Working together from about 1941 to 1969 in Gloucester, Massachusetts, and almost entirely comprised of women block printers, the artists of the Folly Cove Designers comprised one of America’s longest-running collectives. The pioneering group produced hundreds of unique designs, and a new book by Elena M. Sarni from Princeton Architectural Press titled Trailblazing Women Printmakers: Virginia Lee Burton Demetrios and the The Folly Cove Designersdetails the group’s prolific history and extensive works.
Led by acclaimed children’s book author Virginia Lee Burton Demetrios, the collective functioned similarly to a medieval craft guild. Artists would convene regularly for classes on design and technique and also hone their skills individually, either at home or in the studio. Afterwards, jurors assessed their designs, and upon approval, the works proceeded to the printing stage.
Cut from linoleum and block-printed onto mainly fabric, each design tells a story. Members were constantly urged to draw inspiration from their surroundings, whether depicting a musical performance, the local college campus, or kitchen utensils and ingredients. Each artist shared personal narratives and familiar scenes. According to the Cape Ann Museum, which houses the largest collection of work by the Folly Cove Designers, Demetrios encouraged artists to “draw ‘what they knew’ and to sketch their subjects over and over again until they made them their own.” Each intricate print documented daily life, giving voice to women’s stories.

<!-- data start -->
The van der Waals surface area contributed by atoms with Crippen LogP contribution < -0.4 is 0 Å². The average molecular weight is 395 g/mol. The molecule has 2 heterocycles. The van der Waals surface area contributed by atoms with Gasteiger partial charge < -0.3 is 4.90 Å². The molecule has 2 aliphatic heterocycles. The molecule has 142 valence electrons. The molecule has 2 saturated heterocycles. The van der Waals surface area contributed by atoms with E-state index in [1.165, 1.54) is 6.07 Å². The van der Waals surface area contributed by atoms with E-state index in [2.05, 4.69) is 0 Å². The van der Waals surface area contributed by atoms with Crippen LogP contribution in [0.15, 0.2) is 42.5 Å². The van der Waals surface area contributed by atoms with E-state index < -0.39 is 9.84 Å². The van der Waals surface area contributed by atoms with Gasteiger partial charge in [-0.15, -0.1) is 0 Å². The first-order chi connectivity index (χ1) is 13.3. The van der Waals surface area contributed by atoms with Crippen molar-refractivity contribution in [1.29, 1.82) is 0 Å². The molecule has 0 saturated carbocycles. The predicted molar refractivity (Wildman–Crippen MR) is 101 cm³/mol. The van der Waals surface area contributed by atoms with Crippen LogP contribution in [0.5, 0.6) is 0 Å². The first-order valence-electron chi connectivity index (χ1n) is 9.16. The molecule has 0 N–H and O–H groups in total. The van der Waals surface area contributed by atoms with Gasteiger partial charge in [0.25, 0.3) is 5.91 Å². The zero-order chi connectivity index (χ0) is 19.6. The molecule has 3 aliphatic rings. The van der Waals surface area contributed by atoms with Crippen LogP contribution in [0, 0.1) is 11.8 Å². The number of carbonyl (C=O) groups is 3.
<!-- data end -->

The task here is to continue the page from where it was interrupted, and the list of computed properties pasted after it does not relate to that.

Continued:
Find your copy of Trailblazing Women Printmakers on Bookshop.
Eino Natti, “Polyphemus.” Photo by Gary Lowell, courtesy of Sandy Bay Historical Society
Louise Kenyon, “Head of the Cove.” Photo by Peter Morse, courtesy of Peter and Bobbi Kovner
Virginia Lee Burton Demetrios, “Robin Hood.” Hood. Photo by Gary Lowell, courtesy of Sandy Bay Historical Society
Aino Clarke, “Atomic Age.” Courtesy of Cape Ann Museum
Louise Kenyon, “Smith College.” Photo by Peter Morse, courtesy of Peter and Bobbi Kovner
Virginia Lee Burton Demetrios, “Finnish Hop.” Photo by Gary Lowell, courtesy of Sandy Bay Historical Society
Lee Natti, “Old Sturbridge Country Store.” Photo by Gary Lowell, courtesy of Kathryn Soucy
Group portrait of the Folly Cove Designers, courtesy of Cape Ann Museum